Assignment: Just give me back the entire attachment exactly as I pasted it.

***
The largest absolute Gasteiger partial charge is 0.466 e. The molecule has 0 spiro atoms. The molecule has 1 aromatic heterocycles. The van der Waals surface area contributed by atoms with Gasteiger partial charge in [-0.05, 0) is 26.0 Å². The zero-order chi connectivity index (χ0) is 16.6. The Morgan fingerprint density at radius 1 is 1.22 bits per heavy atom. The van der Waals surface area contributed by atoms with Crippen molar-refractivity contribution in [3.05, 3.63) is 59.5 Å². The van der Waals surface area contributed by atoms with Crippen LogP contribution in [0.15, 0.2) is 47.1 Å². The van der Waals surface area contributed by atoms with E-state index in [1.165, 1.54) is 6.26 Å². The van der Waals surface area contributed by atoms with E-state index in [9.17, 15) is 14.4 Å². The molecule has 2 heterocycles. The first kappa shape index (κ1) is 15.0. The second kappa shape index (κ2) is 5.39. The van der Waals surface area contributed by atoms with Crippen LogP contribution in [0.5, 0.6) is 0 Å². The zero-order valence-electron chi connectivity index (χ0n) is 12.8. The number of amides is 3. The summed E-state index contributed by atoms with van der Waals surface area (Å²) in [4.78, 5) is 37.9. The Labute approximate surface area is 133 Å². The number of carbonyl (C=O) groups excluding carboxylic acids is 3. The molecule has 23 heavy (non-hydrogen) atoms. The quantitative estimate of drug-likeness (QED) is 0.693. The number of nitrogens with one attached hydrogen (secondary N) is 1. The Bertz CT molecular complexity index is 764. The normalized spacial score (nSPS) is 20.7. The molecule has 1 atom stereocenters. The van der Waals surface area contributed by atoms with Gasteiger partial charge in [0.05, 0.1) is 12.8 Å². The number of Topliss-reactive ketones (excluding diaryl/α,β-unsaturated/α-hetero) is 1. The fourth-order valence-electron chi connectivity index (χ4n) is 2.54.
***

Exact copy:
The largest absolute Gasteiger partial charge is 0.466 e. The molecule has 0 spiro atoms. The molecule has 1 aromatic heterocycles. The van der Waals surface area contributed by atoms with Gasteiger partial charge in [-0.05, 0) is 26.0 Å². The zero-order chi connectivity index (χ0) is 16.6. The Morgan fingerprint density at radius 1 is 1.22 bits per heavy atom. The van der Waals surface area contributed by atoms with Crippen molar-refractivity contribution in [3.05, 3.63) is 59.5 Å². The van der Waals surface area contributed by atoms with Crippen LogP contribution in [0.15, 0.2) is 47.1 Å². The van der Waals surface area contributed by atoms with E-state index in [1.165, 1.54) is 6.26 Å². The van der Waals surface area contributed by atoms with E-state index in [9.17, 15) is 14.4 Å². The molecule has 2 heterocycles. The first kappa shape index (κ1) is 15.0. The second kappa shape index (κ2) is 5.39. The van der Waals surface area contributed by atoms with Crippen LogP contribution in [0.5, 0.6) is 0 Å². The zero-order valence-electron chi connectivity index (χ0n) is 12.8. The number of amides is 3. The summed E-state index contributed by atoms with van der Waals surface area (Å²) in [4.78, 5) is 37.9. The Labute approximate surface area is 133 Å². The number of carbonyl (C=O) groups excluding carboxylic acids is 3. The molecule has 23 heavy (non-hydrogen) atoms. The quantitative estimate of drug-likeness (QED) is 0.693. The number of nitrogens with one attached hydrogen (secondary N) is 1. The Bertz CT molecular complexity index is 764. The normalized spacial score (nSPS) is 20.7. The molecule has 1 atom stereocenters. The van der Waals surface area contributed by atoms with Gasteiger partial charge in [0.05, 0.1) is 12.8 Å². The number of Topliss-reactive ketones (excluding diaryl/α,β-unsaturated/α-hetero) is 1. The fourth-order valence-electron chi connectivity index (χ4n) is 2.54.